I have noticed lately that when citing Church documents some writers are perhaps less than clear about the use of capitalization.
Here is a small point for students and writers to take into consideration.
A common "mistake" rests in simply capitalizing all the words of the title of a document, itself usually taken from the first few words of the document. I write "mistake", though that word is too strong. It is so common to capitalize all the words as to be acceptable. You find this even on the Holy See’s website collections of documents.
But… if you want to be perhaps more precise, you could capitalize only what ought to be.
You will often see Lumen Gentium for the Council’s document on the Church. That’s fine, I guess. But more correctly it could be written as Lumen gentium, because that is how the document begins. So too for Gaudium et spes or an encyclical such as Humanae vitae.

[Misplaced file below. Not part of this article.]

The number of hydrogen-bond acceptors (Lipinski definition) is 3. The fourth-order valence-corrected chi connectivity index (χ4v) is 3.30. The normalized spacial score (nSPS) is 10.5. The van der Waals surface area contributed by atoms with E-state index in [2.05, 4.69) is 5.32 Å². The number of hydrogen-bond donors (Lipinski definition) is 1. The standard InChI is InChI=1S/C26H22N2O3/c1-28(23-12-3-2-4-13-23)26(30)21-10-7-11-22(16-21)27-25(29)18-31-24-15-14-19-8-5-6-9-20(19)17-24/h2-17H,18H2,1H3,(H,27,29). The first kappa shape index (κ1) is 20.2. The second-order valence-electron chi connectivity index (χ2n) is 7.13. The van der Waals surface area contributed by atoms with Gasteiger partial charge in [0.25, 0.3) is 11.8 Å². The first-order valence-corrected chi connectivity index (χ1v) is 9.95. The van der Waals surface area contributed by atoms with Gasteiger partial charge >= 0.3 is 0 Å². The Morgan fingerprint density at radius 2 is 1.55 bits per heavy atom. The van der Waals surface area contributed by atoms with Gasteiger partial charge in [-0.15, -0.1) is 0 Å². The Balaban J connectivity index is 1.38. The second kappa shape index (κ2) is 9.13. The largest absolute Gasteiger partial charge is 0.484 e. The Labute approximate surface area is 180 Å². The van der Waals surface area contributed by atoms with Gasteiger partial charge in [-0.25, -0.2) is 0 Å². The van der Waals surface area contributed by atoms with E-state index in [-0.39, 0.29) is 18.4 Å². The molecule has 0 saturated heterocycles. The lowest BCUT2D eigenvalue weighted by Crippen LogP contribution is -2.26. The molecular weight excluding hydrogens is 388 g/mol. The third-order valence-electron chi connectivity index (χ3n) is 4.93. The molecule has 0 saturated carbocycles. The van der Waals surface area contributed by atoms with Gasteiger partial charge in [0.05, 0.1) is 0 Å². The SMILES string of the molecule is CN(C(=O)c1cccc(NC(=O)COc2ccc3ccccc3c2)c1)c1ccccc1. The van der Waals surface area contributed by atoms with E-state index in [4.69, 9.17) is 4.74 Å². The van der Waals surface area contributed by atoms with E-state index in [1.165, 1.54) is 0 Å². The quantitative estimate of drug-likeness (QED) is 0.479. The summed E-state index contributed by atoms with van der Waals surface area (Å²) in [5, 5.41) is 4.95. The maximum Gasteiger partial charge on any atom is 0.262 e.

On the other hand we should write Sacrosanctum Concilium, not Sacrosanctum concilium, because the word Concilium ought to be capitalized on its own merit.
The same goes for the encyclicals Mystici Corporis Christi or Divino afflante Spiritu or the Motu Proprio (or motu proprio, etc.) Summorum Pontificum…. not Summorum pontificum.
If you are going to chose one convention or another, be consistent. Also, if you are going to go with the more correct way, double check to make sure you are in fact capitalizing what needs to be capitalized.
A small point.